Longtime jazz guitar builder known for handmade instruments

Dan Tackett

Lincoln has lost one of its finest craftsman.

Ironically, Bill Hollenbeck’s skills were probably better known on the national scope than they were in his own backyard. He was a luthier, a highly respected builder of arch-top guitars that he fashioned in his small, but meticulously organized home workshop in Mayfair subdivision.

Hollenbeck, 74, died Friday at Memorial Medical Center in Springfield.

In his hometown, he was probably best known as a long-time teacher of electricity and electronics at a vocational school based at Lincoln Community High School. He retired from there in 1990 and devoted himself to building and marketing his own, hand-built guitars.

His second career took him to guitar shows around the nation and once drew him and one of his instruments to a guitar exhibit at the Smithsonian in Washington, D.C.

While the guitar market in recent years has been flooded with machine-built instruments, many from Asian manufacturers, Hollenbeck stuck to his pain-staking method of hand carving and assembling his instruments.

He learned the trade from Peoria resident Bill Barker, a famous maker of arch-top guitars. While Hollenbeck was spending his weekdays teaching vocational classes in Lincoln, he would drive to Barker’s workshop in evenings and weekends to help make the sought-after Barker instruments.

When he retired from teaching, Hollenbeck set out on his own and began taking his instruments, with the Hollenbeck logo inlaid on the tuning head, to guitar shows around the country.

His guitars weren’t beginner’s instruments. With price tags ranging from $6,000 to $8,000, they were made for professional jazz guitarists. One of his early buyers – jazz fingerstyle guitarist Jim Nichols – liked Hollenbeck’s guitars so much that he commissioned Hollenbeck to produce signature models for him.

During his travels around the country, Hollenbeck rubbed elbows with some of America’s best-known guitar players. Although a shy and quiet man, Hollenbeck relished showing visitors to his Mayfair home a large album he had compiled containing photos of himself with artists such as Chet Atkins and Les Paul.

“I met Bill at the Classic American Guitar Show many years ago and found him to be a really nice and genuine person and a great luthier,” jazz guitar educator and performer Joe Giglio wrote over the weekend on an Internet forum dedicated to jazz guitar. “(He) put his heart, soul and great craftsmanship into his creations.”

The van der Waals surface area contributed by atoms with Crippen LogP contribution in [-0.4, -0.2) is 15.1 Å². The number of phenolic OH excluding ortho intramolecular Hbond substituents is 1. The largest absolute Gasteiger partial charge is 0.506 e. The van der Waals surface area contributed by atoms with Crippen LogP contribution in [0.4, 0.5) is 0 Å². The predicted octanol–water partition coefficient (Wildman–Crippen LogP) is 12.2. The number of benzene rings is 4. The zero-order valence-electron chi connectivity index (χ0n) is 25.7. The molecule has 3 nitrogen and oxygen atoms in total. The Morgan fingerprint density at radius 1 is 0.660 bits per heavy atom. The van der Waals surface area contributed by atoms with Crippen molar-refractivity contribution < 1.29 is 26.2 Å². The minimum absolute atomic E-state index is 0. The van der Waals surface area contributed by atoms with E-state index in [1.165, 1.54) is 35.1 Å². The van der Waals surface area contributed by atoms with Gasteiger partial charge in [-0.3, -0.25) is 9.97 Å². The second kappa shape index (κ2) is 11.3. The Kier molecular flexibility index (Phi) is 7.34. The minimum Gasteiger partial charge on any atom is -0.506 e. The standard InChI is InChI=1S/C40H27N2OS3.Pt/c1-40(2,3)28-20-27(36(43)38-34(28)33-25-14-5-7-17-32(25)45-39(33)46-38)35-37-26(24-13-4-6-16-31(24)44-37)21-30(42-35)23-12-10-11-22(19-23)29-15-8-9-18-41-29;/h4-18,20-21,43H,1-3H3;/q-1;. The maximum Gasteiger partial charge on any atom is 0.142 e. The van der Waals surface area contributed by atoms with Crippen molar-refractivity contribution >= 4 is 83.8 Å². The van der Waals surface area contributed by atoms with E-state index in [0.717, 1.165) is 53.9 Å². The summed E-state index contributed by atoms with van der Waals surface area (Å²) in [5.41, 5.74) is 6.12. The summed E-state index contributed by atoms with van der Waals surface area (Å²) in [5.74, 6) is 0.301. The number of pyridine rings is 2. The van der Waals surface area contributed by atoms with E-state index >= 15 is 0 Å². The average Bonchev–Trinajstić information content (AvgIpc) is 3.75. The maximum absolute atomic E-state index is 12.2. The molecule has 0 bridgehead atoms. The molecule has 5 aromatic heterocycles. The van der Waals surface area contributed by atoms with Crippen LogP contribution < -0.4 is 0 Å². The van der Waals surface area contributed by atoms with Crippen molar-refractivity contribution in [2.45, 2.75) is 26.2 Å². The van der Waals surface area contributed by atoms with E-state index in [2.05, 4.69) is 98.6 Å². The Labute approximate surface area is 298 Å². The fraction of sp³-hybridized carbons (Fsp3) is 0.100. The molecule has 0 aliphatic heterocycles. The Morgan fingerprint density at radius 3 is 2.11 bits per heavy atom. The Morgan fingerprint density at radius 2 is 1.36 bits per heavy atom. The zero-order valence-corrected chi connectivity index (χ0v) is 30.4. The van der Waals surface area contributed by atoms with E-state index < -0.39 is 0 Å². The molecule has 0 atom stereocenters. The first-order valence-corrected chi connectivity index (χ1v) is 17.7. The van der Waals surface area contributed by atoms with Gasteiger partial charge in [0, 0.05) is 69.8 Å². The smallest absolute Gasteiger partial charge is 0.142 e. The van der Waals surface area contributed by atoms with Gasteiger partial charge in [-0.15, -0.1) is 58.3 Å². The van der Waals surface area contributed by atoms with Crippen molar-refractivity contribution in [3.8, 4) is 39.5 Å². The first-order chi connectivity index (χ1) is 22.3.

Hollenbeck started each instrument with raw slabs of wood that he had carefully selected. While most wood workers are content to measure in 32nd-of-an-inch increments, Hollebeck used micrometers and feeler gauges to hone his work to the thousandth of an inch.

The former teacher estimated that, at his peak, he could churn out no more than six to eight guitars a year. Many of those were made to order, with each instrument customized so the neck and fret board were sized to the buyer’s hands.

In the late 1990s, Hollenbeck was selected to participate in a nationwide project sanctioned by New York resident Scott Chinery, who at the time was regarded as the biggest private collector of guitars in the world.

Chinery, now deceased, sponsored the Blue Guitar project, in which he hand-picked 50 guitar builders across the country – including Hollenbeck – to create a blue guitar. Chinery provided each of the builders with the blue wood dye, but left the instrument’s designs up to each luthier.

That Blue Guitar collection spawned a book by the same title, which includes a page devoted to Hollenbeck, and it earned the Lincoln craftsman a trip in 1998 to the Smithsonian, which put Chinery’s project on display as a salute to American guitar builders.

Photos of some of Hollenbeck’s creations can be viewed at

He was a member of the Association of Stringed Instruments Artisans and the Chet Atkins Appreciation Society.

Among survivors are his wife Sandy, a son Doug of Austin, Texas, and a daughter Jeannie Poe of Las Vegas.

Dan Tackett can be reached at